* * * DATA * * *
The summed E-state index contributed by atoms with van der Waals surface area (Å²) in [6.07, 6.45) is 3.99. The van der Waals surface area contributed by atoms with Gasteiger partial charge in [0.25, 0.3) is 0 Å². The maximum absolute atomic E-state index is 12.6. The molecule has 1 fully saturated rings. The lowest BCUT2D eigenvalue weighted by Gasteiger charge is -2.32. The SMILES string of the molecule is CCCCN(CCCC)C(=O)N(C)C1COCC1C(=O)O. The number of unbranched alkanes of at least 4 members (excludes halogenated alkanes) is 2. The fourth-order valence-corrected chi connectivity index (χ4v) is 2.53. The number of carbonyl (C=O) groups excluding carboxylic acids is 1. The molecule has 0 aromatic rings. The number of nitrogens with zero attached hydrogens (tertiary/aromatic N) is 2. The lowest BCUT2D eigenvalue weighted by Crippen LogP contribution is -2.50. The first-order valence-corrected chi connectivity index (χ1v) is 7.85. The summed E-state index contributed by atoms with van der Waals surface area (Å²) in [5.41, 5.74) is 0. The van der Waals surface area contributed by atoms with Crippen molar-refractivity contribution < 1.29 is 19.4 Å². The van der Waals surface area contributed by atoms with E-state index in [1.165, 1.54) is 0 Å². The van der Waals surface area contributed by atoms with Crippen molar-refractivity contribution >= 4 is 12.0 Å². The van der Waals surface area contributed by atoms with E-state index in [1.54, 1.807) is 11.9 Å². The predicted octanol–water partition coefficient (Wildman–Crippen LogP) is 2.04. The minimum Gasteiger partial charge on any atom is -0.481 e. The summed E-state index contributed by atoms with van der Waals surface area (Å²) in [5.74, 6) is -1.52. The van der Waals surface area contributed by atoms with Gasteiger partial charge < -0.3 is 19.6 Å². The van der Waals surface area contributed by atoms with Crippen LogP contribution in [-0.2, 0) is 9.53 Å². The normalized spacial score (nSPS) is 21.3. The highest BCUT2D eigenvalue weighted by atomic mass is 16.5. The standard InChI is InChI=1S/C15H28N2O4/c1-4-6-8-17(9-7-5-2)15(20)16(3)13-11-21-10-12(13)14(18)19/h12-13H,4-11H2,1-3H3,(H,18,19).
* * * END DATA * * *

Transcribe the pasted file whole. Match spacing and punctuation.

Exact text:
The summed E-state index contributed by atoms with van der Waals surface area (Å²) in [6.07, 6.45) is 3.99. The van der Waals surface area contributed by atoms with Gasteiger partial charge in [0.25, 0.3) is 0 Å². The maximum absolute atomic E-state index is 12.6. The molecule has 1 fully saturated rings. The lowest BCUT2D eigenvalue weighted by Gasteiger charge is -2.32. The SMILES string of the molecule is CCCCN(CCCC)C(=O)N(C)C1COCC1C(=O)O. The number of unbranched alkanes of at least 4 members (excludes halogenated alkanes) is 2. The fourth-order valence-corrected chi connectivity index (χ4v) is 2.53. The number of carbonyl (C=O) groups excluding carboxylic acids is 1. The molecule has 0 aromatic rings. The number of nitrogens with zero attached hydrogens (tertiary/aromatic N) is 2. The lowest BCUT2D eigenvalue weighted by Crippen LogP contribution is -2.50. The first-order valence-corrected chi connectivity index (χ1v) is 7.85. The summed E-state index contributed by atoms with van der Waals surface area (Å²) in [5.41, 5.74) is 0. The van der Waals surface area contributed by atoms with Crippen molar-refractivity contribution < 1.29 is 19.4 Å². The van der Waals surface area contributed by atoms with E-state index in [1.165, 1.54) is 0 Å². The van der Waals surface area contributed by atoms with Crippen molar-refractivity contribution >= 4 is 12.0 Å². The van der Waals surface area contributed by atoms with E-state index in [1.54, 1.807) is 11.9 Å². The predicted octanol–water partition coefficient (Wildman–Crippen LogP) is 2.04. The minimum Gasteiger partial charge on any atom is -0.481 e. The summed E-state index contributed by atoms with van der Waals surface area (Å²) in [5.74, 6) is -1.52. The van der Waals surface area contributed by atoms with Gasteiger partial charge < -0.3 is 19.6 Å². The van der Waals surface area contributed by atoms with Crippen LogP contribution in [-0.2, 0) is 9.53 Å². The normalized spacial score (nSPS) is 21.3. The highest BCUT2D eigenvalue weighted by atomic mass is 16.5. The standard InChI is InChI=1S/C15H28N2O4/c1-4-6-8-17(9-7-5-2)15(20)16(3)13-11-21-10-12(13)14(18)19/h12-13H,4-11H2,1-3H3,(H,18,19).